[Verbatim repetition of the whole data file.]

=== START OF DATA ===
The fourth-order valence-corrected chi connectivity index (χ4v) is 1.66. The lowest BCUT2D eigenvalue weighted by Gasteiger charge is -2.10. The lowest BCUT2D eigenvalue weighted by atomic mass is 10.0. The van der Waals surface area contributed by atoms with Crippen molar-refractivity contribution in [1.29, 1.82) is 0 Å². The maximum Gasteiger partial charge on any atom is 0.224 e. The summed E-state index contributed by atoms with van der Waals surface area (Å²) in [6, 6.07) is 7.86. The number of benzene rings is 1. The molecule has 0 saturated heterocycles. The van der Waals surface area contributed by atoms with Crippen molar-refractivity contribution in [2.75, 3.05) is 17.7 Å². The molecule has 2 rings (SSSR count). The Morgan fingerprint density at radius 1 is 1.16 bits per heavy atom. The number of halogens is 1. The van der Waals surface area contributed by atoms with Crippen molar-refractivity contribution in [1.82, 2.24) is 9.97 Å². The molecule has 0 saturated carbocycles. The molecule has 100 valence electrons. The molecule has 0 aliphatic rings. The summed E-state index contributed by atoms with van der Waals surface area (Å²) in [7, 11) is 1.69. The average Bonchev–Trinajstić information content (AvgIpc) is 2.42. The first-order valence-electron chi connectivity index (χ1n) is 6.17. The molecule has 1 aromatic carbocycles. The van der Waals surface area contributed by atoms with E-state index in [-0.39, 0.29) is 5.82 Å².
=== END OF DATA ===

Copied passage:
The fourth-order valence-corrected chi connectivity index (χ4v) is 1.66. The lowest BCUT2D eigenvalue weighted by Gasteiger charge is -2.10. The lowest BCUT2D eigenvalue weighted by atomic mass is 10.0. The van der Waals surface area contributed by atoms with Crippen molar-refractivity contribution in [1.29, 1.82) is 0 Å². The maximum Gasteiger partial charge on any atom is 0.224 e. The summed E-state index contributed by atoms with van der Waals surface area (Å²) in [6, 6.07) is 7.86. The number of benzene rings is 1. The molecule has 0 saturated heterocycles. The van der Waals surface area contributed by atoms with Crippen molar-refractivity contribution in [2.75, 3.05) is 17.7 Å². The molecule has 2 rings (SSSR count). The Morgan fingerprint density at radius 1 is 1.16 bits per heavy atom. The number of halogens is 1. The van der Waals surface area contributed by atoms with Crippen molar-refractivity contribution in [1.82, 2.24) is 9.97 Å². The molecule has 0 saturated carbocycles. The molecule has 100 valence electrons. The molecule has 0 aliphatic rings. The summed E-state index contributed by atoms with van der Waals surface area (Å²) in [7, 11) is 1.69. The average Bonchev–Trinajstić information content (AvgIpc) is 2.42. The first-order valence-electron chi connectivity index (χ1n) is 6.17. The molecule has 1 aromatic carbocycles. The van der Waals surface area contributed by atoms with E-state index in [-0.39, 0.29) is 5.82 Å².